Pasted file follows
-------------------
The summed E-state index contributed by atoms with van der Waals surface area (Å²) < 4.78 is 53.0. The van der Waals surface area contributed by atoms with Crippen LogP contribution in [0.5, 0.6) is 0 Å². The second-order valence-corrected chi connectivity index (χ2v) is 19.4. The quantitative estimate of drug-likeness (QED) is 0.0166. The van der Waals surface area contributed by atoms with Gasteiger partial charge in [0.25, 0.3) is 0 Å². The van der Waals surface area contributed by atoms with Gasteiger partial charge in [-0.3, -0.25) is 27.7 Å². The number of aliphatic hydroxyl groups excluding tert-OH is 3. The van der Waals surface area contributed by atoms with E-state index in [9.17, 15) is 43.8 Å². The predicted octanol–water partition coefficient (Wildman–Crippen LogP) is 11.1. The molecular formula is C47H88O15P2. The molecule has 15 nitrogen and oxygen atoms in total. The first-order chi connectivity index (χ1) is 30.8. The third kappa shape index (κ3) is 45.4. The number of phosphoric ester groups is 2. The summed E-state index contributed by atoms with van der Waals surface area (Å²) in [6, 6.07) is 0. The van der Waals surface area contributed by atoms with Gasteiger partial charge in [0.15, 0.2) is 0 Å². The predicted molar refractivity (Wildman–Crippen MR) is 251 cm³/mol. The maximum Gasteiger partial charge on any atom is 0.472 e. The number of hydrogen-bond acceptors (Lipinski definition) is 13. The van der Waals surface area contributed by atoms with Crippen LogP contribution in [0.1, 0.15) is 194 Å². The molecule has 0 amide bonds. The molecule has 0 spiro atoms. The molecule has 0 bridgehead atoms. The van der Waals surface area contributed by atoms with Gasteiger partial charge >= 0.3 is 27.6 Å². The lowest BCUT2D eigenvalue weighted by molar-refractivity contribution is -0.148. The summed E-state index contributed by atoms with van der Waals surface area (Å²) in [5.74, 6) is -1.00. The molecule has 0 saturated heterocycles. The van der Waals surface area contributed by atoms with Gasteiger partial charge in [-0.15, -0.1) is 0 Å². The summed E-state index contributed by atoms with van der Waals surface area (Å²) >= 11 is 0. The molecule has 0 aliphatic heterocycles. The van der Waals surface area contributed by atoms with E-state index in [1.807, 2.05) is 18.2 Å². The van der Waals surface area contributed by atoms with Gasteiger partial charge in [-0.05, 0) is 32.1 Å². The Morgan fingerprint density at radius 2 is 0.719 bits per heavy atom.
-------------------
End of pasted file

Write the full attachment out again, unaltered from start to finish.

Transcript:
The summed E-state index contributed by atoms with van der Waals surface area (Å²) < 4.78 is 53.0. The van der Waals surface area contributed by atoms with Crippen LogP contribution in [0.5, 0.6) is 0 Å². The second-order valence-corrected chi connectivity index (χ2v) is 19.4. The quantitative estimate of drug-likeness (QED) is 0.0166. The van der Waals surface area contributed by atoms with Gasteiger partial charge in [0.25, 0.3) is 0 Å². The van der Waals surface area contributed by atoms with Gasteiger partial charge in [-0.3, -0.25) is 27.7 Å². The number of aliphatic hydroxyl groups excluding tert-OH is 3. The van der Waals surface area contributed by atoms with E-state index in [9.17, 15) is 43.8 Å². The predicted octanol–water partition coefficient (Wildman–Crippen LogP) is 11.1. The molecular formula is C47H88O15P2. The molecule has 15 nitrogen and oxygen atoms in total. The first-order chi connectivity index (χ1) is 30.8. The third kappa shape index (κ3) is 45.4. The number of phosphoric ester groups is 2. The summed E-state index contributed by atoms with van der Waals surface area (Å²) in [6, 6.07) is 0. The van der Waals surface area contributed by atoms with Gasteiger partial charge in [0.15, 0.2) is 0 Å². The predicted molar refractivity (Wildman–Crippen MR) is 251 cm³/mol. The maximum Gasteiger partial charge on any atom is 0.472 e. The number of hydrogen-bond acceptors (Lipinski definition) is 13. The van der Waals surface area contributed by atoms with Crippen LogP contribution in [0.1, 0.15) is 194 Å². The molecule has 0 amide bonds. The molecule has 0 spiro atoms. The molecule has 0 bridgehead atoms. The van der Waals surface area contributed by atoms with Gasteiger partial charge >= 0.3 is 27.6 Å². The lowest BCUT2D eigenvalue weighted by molar-refractivity contribution is -0.148. The summed E-state index contributed by atoms with van der Waals surface area (Å²) in [5.74, 6) is -1.00. The molecule has 0 saturated heterocycles. The van der Waals surface area contributed by atoms with Gasteiger partial charge in [-0.15, -0.1) is 0 Å². The summed E-state index contributed by atoms with van der Waals surface area (Å²) >= 11 is 0. The molecule has 0 aliphatic heterocycles. The van der Waals surface area contributed by atoms with E-state index in [1.807, 2.05) is 18.2 Å². The van der Waals surface area contributed by atoms with Gasteiger partial charge in [-0.05, 0) is 32.1 Å². The Morgan fingerprint density at radius 2 is 0.719 bits per heavy atom.